All pieces of original Canon glass are discarded and an optically polished and multicoated piece of glass sourced from Astronomik (MC Klarglass, http://www.astronomik.com) and custom cut to fit the black filter housing precisely. I prefer to place the new glass in place of OLPF-1 as it can be retained by the metal snap on frame without need of adhesive. Just be aware that the lower left corner of the glass needs to be clipped or sanded to allow it to fully drop into its recess and prevent cracking the glass when the metal frame is snapped on.
The sensor assembly is returned to its place in the camera and the three Torx screws returned to their original positions by confirming the measured heights of the black plastic guide pins and the screw head ink markings. Since the MC Klarglass is a little thinner (about 0.4 mm) than the combined thickness of all the Canon glass and there may be also a disparity in the refractive indices of the glass, the image will form slightly ahead of the original position of the sensor, closer towards the lens flange. After several trials, I determined that the Torx screws need to be turned between one quarter and one third clockwise to advance the sensor to the correct position. This is performed to ensure that the phase detect autofocus system in the viewfinder is still accurate.
It’s important to be able to test the accuracy of your autofocus in order to determine what direction to move the sensor and by how much. I had to disassemble the camera four times to make my adjustments until I was satisfied and each time risking damage to the FFC. I was greeted with Error 30, a completely dead camera, and a camera that would not energize the lens – all because of improperly seated FFC. You will experience Error 6 from time to time as the camera is now no longer able to self clean but it is a benign error.
Focus target charts can be downloaded (http://www.gpsinformation.org/jack/iso-gd-cb-955s.jpg) to assess autofocus accuracy. To determine whether your camera is now front or back focusing (typically after this modification the camera will be front focusing) an additional chart can be found here (http://www.kscameraclub.org/docs/pdfs /focus_ test_chart_edited.pdf) with instructions.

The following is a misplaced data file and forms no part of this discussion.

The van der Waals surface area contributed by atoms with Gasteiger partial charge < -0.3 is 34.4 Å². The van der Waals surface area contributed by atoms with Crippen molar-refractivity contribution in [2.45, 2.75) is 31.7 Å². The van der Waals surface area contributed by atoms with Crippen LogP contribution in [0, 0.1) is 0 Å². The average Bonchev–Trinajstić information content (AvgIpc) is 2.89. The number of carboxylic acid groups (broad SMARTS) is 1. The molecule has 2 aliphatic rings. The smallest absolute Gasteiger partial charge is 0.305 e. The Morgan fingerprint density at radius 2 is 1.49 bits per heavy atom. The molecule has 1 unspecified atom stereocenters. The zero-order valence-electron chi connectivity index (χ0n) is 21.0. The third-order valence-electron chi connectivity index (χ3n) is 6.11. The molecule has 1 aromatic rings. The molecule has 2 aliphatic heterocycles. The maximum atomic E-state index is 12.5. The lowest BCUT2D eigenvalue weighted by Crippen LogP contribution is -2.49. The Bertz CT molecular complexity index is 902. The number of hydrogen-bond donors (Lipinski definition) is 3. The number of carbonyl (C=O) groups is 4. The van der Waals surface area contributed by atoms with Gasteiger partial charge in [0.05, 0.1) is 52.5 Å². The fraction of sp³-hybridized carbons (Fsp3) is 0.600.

The above figure shows a central crop of the focus target chart shot with 200 mm f/2.8 L series prime lens at f/2.8 and ISO 400 on a tripod with a Manfrotto 410 head. From left to right is stock T6i, T6i after modification, T6i after 4th sensor position adjustment.
This figure is shot with the second chart placed flat on the floor and the camera angled precisely at 45o with the Manfrotto 410 geared head. From left to right: stock T6i, modified T6i, and modified T6i after 4th adjustment. You can see directly after modification, the T6i is front focusing and the sensor position needs to be moved forward. This ability is possible in higher end Canon bodies and adjusted from the menu.
Since the T6i also features live view on sensor contrast detect focusing, you can compare the sharpness attained with that image with one obtained with conventional phase detect focusing through viewfinder to see if your adjustments are correct. Left is on sensor focus and right is viewfinder focus.
And there you have it, resolution unleashed in your Canon T6i. To obtain normal white balance, Astronomik also sells the OWB Clip In filter that fits by friction just inside the lens flange. This modification also allows the camera to be used for astrophotography since the improved IR response makes it particular sensitive to the hydrogen emissions of certain nebulae. The camera can also be used for true IR photography and Astronomik also markets a variety of IR pass clip in filters.
I just added this site to my google reader, great stuff. Cannot get enough!
You are a brave man! This is an impressive project.